Finding moderate size molecules has proven difficult with the available computer resources. This is probably because our fitness function was O(n3), but also due to problems with the cycle-stealing batch system used to run this program on idle workstations. Most genetic software uses mutation as well as crossover. Mutation helps systems make small changes. While crossover seems to be capable of generating molecules, the performance is sufficiently poor that mutation operators might help a great deal. Other than the usual operators to add and remove atoms or bonds, it may be helpful to have a mutation operator that makes a random ring aromatic (alternating double and single bonds for certain sized rings). Generating aromatic rings with crossover alone is probably difficult (note the problems generating benzene) so a special mutation operator may be helpful.
Examining populations generated by diazepam, cholesterol, and morphine we noted that the best molecules all had the same ring structure. This did not appear to be true of the population as a whole. Thus, it is possible for the population to get stuck in local minima. Occasionally the best molecule in a population would be radically improved by a particularly fortuitous crossover, but this can take a long time. We found that a minor modification to the fitness function eliminated this difficulty in the cholesterol run. The fitness function was an equal combination of all-pairs-shortest-path and a modified Tanimoto index on the number of rings in the target molecule versus the candidate. This fitness function appears to do a better job of finding interesting analogues to the target molecule by keeping the ring structure diverse. With all-pairs-shortest-path alone, populations seem to converge on a single poor ring structure, at least for the best molecules in the population. Adding the distance between the number of rings generates more fit molecules and more diverse ring structures, at least in preliminary results.
Performance analysis demonstrates what might be expected our O(n3) fitness function took most of the CPU time. A faster fitness function would substantially speed calculations. Some runs with faster fitness functions have been made, but these simpler fitness functions do not drive evolution to find the target exactly so comparison with the above data is difficult. Genetic software lore suggests that the fitness function is exceptionally important [Kinnear 94]. Our results bear this out.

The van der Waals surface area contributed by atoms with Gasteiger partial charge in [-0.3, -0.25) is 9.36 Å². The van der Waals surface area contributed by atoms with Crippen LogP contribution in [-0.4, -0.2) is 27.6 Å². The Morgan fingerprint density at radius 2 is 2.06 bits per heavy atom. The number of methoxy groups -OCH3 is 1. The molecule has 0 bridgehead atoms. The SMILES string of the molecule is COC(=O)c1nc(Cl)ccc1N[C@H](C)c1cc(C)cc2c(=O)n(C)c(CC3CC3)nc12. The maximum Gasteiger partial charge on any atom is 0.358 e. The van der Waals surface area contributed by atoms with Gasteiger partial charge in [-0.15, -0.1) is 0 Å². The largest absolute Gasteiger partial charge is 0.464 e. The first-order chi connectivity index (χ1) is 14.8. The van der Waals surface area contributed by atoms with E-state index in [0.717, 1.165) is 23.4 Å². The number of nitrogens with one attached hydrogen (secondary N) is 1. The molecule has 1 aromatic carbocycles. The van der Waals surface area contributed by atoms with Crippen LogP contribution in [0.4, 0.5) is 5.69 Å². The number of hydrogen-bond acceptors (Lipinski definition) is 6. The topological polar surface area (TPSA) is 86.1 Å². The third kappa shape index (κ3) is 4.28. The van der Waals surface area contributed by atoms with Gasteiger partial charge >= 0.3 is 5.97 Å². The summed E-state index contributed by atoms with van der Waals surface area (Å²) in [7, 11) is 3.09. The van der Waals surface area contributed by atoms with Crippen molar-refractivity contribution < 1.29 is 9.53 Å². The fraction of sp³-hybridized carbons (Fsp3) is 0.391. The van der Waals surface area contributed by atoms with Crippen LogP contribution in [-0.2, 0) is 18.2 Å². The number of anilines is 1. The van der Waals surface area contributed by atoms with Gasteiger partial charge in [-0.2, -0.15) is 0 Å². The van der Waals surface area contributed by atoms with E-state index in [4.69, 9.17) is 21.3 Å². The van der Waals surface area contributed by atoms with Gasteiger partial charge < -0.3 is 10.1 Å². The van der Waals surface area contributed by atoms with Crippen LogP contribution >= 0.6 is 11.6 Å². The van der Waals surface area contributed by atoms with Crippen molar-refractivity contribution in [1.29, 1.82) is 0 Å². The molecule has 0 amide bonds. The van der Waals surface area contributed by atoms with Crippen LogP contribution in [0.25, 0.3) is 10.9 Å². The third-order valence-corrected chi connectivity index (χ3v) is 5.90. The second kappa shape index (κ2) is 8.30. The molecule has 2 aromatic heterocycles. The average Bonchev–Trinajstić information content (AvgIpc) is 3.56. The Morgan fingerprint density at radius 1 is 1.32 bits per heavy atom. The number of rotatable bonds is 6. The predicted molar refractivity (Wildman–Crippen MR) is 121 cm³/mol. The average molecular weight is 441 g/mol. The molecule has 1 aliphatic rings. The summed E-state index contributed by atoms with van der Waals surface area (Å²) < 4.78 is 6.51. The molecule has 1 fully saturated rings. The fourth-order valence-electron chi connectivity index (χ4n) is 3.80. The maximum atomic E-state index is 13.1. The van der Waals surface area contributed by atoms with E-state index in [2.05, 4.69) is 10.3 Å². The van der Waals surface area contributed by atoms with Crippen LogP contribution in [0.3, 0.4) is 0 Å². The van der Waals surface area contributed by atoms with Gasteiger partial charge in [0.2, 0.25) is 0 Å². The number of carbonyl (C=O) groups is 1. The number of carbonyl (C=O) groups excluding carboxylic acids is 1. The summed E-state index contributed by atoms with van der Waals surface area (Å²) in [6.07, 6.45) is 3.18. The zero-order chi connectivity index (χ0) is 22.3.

Fortunately, the algorithm is embarrassingly parallel since many runs are required. Also, there is significant potential for parallelism within runs since fitness function execution on each individual is completely independent. Furthermore, the algorithm can be easily restarted and can afford to lose some runs. Thus, genetic graphs is a good candidate for cycle-scavenging batch systems such as Condor [Litzkow 88]. Large genetic graph production runs can therefore use otherwise wasted workstation and PC cycles at facilities with large numbers of these machines. Although some of the results presented here were simply run on workstations, all current jobs are run under Condor.
Molecular design may be viewed as searching the space of all possible molecules for molecules with particular properties. One might expect genetic graphs to have strengths and weaknesses similar to genetic algorithms applied to other problems. Most research to determine which problems are difficult for genetic algorithms has focused on "deception," where partial solutions to a problem point away from the full solution [Goldberg 89]. [Forrest 93] points out, however, that